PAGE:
For nearly a decade the size of the particle that makes up the bulk of the universe’s visible matter has been in dispute, with experiments yielding two very different values for the radius of the proton. This disagreement may soon be resolved now that an electron scattering experiment has, for the first time, favoured the smaller of the two values.
Since the 1950s, nuclear physicists have been doing scattering experiments to measure the proton radius – or more precisely, the spatial extent of the proton’s electric charge. This involves aiming a very narrow beam of electrons at either gaseous or liquid hydrogen and measuring the tiny deflection of the electrons caused by their interaction with the hydrogen nuclei (which are protons). The idea is that the nature of the deflections reveals just how far each proton’s charge extends into space.
The proton’s size can also be gauged by measuring a feature of atomic spectroscopy called the Lamb shift. This is a minute difference in energy between two excited states of hydrogen that depends on the proton’s charge radius.
At the start of the 21st century, dozens of results from both types of experiment were used by The Committee on Data for Science and Technology (CODATA) to establish a very precise figure for the proton’s radius: 0.8768 fm, give or take just 0.0069 fm. But then in 2010, Randolf Pohl of the Max Planck Institute of Quantum Optics in Garching, Germany, and colleagues reported spectroscopic measurements carried out not on ordinary hydrogen but on muonic hydrogen in which the electron has been replaced by a muon.
Incredibly, the new work yielded a value of 0.84184 fm, which is nearly 4% lower than the CODATA radius. What is more, because the muon is heavier it draws closer to the proton and so undergoes a bigger Lamb shift. This increased the measurement’s sensitivity, so squeezing the error bars – to just 0.00067 fm.
The vast discrepancy with the then accepted value threw up the tantalizing possibility that some previously unknown force shaped interactions between protons and muons but not between protons and electrons. However, hopes of new physics were knocked back following spectroscopic measurements of ordinary hydrogen that yielded a proton radius consistent with that from the muonic tests – first in 2017 and then more recently in September this year. The latest work, relying on scattering rather than spectroscopy, provides independent support for the smaller radius.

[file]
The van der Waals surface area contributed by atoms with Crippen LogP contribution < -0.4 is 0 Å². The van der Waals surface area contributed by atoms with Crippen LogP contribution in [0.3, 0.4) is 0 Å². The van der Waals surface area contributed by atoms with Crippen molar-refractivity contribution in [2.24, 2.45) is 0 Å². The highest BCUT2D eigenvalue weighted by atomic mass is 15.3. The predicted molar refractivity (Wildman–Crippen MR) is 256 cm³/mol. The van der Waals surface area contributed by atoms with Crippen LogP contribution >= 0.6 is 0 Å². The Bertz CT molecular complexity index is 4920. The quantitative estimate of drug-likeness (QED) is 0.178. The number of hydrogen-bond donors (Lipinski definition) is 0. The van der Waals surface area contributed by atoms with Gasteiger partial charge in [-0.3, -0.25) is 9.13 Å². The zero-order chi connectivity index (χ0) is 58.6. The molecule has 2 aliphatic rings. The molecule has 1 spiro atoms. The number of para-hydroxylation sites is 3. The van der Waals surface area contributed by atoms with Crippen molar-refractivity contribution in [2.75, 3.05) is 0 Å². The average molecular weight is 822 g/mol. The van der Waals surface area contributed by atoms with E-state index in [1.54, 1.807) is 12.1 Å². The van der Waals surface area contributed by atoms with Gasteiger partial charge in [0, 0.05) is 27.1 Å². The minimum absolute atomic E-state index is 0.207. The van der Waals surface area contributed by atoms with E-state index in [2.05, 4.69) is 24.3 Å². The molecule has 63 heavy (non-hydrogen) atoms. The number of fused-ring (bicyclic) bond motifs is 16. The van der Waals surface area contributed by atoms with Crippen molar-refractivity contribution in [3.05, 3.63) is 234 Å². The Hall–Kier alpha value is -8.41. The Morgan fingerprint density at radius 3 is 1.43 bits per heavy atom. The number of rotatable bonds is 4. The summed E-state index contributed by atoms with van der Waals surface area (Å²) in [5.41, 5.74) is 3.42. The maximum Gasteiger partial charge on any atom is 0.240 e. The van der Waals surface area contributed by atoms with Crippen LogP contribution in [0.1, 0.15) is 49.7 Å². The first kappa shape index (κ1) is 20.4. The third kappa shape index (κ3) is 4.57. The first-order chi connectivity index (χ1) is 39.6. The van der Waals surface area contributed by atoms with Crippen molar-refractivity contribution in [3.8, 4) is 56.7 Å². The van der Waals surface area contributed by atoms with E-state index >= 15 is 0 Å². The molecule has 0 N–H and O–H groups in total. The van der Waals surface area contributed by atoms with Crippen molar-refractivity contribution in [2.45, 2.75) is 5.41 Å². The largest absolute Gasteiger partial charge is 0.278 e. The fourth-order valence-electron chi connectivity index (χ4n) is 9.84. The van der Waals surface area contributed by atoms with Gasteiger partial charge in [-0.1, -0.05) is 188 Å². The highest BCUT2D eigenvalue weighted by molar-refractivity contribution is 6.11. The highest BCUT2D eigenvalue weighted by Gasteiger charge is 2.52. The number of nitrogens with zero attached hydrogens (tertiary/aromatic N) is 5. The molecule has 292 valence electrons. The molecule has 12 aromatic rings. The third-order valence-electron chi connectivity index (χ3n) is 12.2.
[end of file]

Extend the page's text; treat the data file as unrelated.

The new research has been carried out by a roughly 60-strong collaboration at the Thomas Jefferson National Accelerator Facility in the US. Collaboration leader Ashot Gasparian of North Carolina A&T State University explains that he and his colleagues replaced the magnetic spectrometer usually used in such experiments with an electromagnetic calorimeter in order to detect scattered electrons at very small angles and thereby reduce uncertainties in the measured proton radius. They also used a target chamber without windows to limit background noise and improved calibration by measuring scattering off hydrogen electrons as well as nuclei.
The measurements were made in 2016, and after a very careful analysis of the data, the team has concluded that the proton has a radius of 0.831±0.014 fm. This is consistent with the 2010 muonic hydrogen result and another muonic measurement carried out three years later, as well as the two recent hydrogen spectroscopy experiments.
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Krzysztof Pachucki, a theoretical physicist at the University of Warsaw in Poland, says that the Jefferson Lab result “makes the small value of the proton radius the more likely to be the right one”. However, he says the case is not closed yet, pointing out that a group in Paris measuring the 1S-3S transition in hydrogen last year reported a radius of 0.877 ±0.013 fm – in agreement with the old value.
In fact, Gasparian maintains “it is still too early to tell” which is the true radius, insisting that more experiments are needed to settle the issue once and for all. He points out that researchers at the Paul Scherrer Institute in Switzerland are doing scattering experiments using both electrons and muons, with results, he says, due “in perhaps a year or two”. Other electron-proton scattering experiments using low-energy beams are also due to start up in Japan and France.
The research is described in Nature.